The New Orleans Saints and Teddy Bridgewater see this season as an opportunity.
For Bridgewater, an opportunity to learn an offense he's admired from afar his entire career from the inside out, and an opportunity to learn from Drew Brees. For the Saints, an opportunity to upgrade the backup quarterback position and get a good look at a young quarterback they've long admired.
Bridgewater's long-term future in New Orleans remains murky. Bridgewater is only under contract through the end of this season, and both the Saints and their new quarterback were noncommittal about the possibility of Bridgewater signing a long-term deal that would make him Brees' eventual successor.
"If we could all predict the future, I think we'd all be millionaires or something like that right now," Bridgewater said. "For me, I have to live in the now and take advantage of this opportunity I have today. I can't live too far down the road."
When news of the trade first hit the NFL on Wednesday, the move to get Bridgewater seemed like a Saints gamble to get their hands on an heir apparent to Brees after several failed attempts at landing that type of player in the draft.
New Orleans paid a steep price — a third-round pick in the 2019 draft, when the Saints are already missing their first-round selection after the Marcus Davenport trade — to get a backup quarterback under contract to make $5 million this season.
Based on the cost, the Saints seemed to be making a long-term play for the future, but New Orleans decision-makers said it's too soon to think about trying to lock up Bridgewater with an extension right away.
"I think that’s premature to talk about that," general manager Mickey Loomis told Fox8. "We just got him in here yesterday. (It's an) opportunity to get a good young player at that position who’s had success in our league already and fits our culture."
While the Saints did not articulate a definitive intent to sign Bridgewater long-term, New Orleans also did not rule it out.
"We’ll see," coach Sean Payton said. "We don’t have to decide any of that right now."
Back in March, back before the start of free agency, defensive tackle Sheldon Rankins found himself daydreaming about the Saints bringing in Bridgewater, his quarterback when he first arrived in Louisville.
To Rankins, Bridgewater's football smarts, mental toughness and playmaking ability fit perfectly in Payton's offense.
New Orleans decision-makers have long agreed with Rankins about Bridgewater's profile, and Payton had heard rave reviews from Vikings coach Mike Zimmer, one of Payton's best friends in the NFL; and his mentor, Bill Parcells.
But the Saints did not pursue Bridgewater in free agency because of questions about the devastating dislocated knee that cost Bridgewater two seasons and his starting job in Minnesota.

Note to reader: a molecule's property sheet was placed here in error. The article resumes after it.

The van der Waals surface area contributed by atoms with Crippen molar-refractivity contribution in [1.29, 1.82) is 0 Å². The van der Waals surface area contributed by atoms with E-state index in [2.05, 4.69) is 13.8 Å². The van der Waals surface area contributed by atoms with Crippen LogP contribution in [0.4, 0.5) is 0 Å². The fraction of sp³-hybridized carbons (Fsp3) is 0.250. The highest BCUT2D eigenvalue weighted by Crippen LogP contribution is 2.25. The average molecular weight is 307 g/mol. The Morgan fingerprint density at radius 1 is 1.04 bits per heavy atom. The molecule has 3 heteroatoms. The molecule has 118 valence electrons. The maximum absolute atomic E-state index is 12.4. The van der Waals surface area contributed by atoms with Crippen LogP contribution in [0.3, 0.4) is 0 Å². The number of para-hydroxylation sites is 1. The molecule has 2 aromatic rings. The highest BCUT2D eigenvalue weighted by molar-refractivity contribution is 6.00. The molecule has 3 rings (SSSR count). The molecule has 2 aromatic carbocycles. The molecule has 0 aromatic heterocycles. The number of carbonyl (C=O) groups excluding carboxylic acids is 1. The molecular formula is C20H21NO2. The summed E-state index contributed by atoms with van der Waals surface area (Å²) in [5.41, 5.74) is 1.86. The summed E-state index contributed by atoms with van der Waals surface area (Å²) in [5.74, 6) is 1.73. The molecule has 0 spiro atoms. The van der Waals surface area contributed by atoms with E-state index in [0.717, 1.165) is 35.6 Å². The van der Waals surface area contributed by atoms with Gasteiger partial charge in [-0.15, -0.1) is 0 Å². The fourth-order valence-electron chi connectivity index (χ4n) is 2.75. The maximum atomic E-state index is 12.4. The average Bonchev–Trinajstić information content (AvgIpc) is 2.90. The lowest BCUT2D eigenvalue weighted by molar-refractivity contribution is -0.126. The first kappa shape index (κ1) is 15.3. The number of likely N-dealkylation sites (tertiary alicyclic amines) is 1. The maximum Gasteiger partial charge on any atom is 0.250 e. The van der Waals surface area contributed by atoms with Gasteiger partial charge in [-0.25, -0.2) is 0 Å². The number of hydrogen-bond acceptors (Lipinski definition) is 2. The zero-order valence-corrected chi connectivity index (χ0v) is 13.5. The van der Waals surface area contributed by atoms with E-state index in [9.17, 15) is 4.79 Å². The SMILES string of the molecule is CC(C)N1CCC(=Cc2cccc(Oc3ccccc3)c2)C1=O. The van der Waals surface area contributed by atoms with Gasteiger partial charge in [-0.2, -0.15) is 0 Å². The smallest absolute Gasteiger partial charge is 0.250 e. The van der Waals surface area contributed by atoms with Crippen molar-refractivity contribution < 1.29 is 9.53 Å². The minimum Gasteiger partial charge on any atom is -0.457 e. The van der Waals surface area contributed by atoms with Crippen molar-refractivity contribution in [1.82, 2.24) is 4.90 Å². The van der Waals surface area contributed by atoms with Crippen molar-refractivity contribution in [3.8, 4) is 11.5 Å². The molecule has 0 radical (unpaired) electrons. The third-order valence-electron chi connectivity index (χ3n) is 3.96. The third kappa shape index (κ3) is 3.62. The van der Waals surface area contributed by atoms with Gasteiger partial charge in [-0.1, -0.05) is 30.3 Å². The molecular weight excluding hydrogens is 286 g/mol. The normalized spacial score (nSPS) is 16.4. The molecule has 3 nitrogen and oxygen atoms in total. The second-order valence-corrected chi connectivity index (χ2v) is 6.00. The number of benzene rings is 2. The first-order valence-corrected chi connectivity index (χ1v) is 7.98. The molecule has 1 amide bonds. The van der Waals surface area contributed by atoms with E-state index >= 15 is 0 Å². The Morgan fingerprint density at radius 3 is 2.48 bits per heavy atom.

New York signed Bridgewater to a one-year, $5 million deal with an extra $9 million available in incentives, and the Saints instead opted to sign former Texans starter Tom Savage to a low-cost, low-risk deal.
"There was a little unknown as to physically how he was moving around," Payton said. "Then for him to go in and play like he did, you had a chance to see him move, and we’ve watched every one of his throws, We went through a long physical today, and we’re excited to have him."
Bridgewater's preseason in New York answered any questions New Orleans had about his knee and made the former Vikings starter into a coveted commodity around the NFL.
New York decided to hand its starting job to No. 3 pick Sam Darnold; still, Bridgewater completed 73.7 percent of his passes for 316 yards, two touchdowns and an interception, proving to the Saints and the rest of the NFL that his comeback was complete.
New Orleans decided Bridgewater was a better option than either Savage or second-year player Taysom Hill.
"You get a young, talented player who is accurate. Man, a lot happened to him in a short period of time, when you really look at his ascension in Minnesota," Payton said. "Year two, he’s in the playoffs, they’re a field goal away from advancing to the next round, the following year he has that injury and the team has success, and all the sudden he’s on a different roster, they draft a quarterback — a good player. So I like this player. And we wouldn’t have done it if we didn’t feel like he was someone that could help our team."
Bridgewater has always been confident in his recovery from the knee injury that could have ended his career.
Obviously, he wanted a chance to start, but Darnold's emergence in New York left the Jets looking for a chance to maximize his value. Now that Bridgewater is in New Orleans, he plans to make the most of a situation that likely won't allow him to get on the field unless Brees suffers an injury.
"I get to take advantage of this opportunity, like I said, to grow as a man, not a football player," Bridgewater said. "I get to learn from one of the best players to ever play this game, get to be in the room with a great group of guys, get to learn from coach Payton."
Bridgewater's future in New Orleans beyond this season remains cloudy.
New Orleans holds a team option on Brees, and the future Hall of Famer has always said he'll play as long as he possibly can. If Brees turns in another Pro Bowl-type season, Bridgewater is likely going to be looking for a chance to start next year.
Bridgewater has already lost two seasons to the knee injury; a season spent as a backup would be the third.
"He's quiet, very calm demeanor, but extremely competitive," Rankins said. "That's just kind of the way he was raised, the Miami, the south Florida in him. Definitely, when it comes to that edge, that competitive nature and doing what it takes to win, him and Drew are definitely very similar in that fashion."
For the moment, both Bridgewater and the Saints are pushing any decisions about next season into the future.
New Orleans wanted to bring him in now. The rest will sort itself out.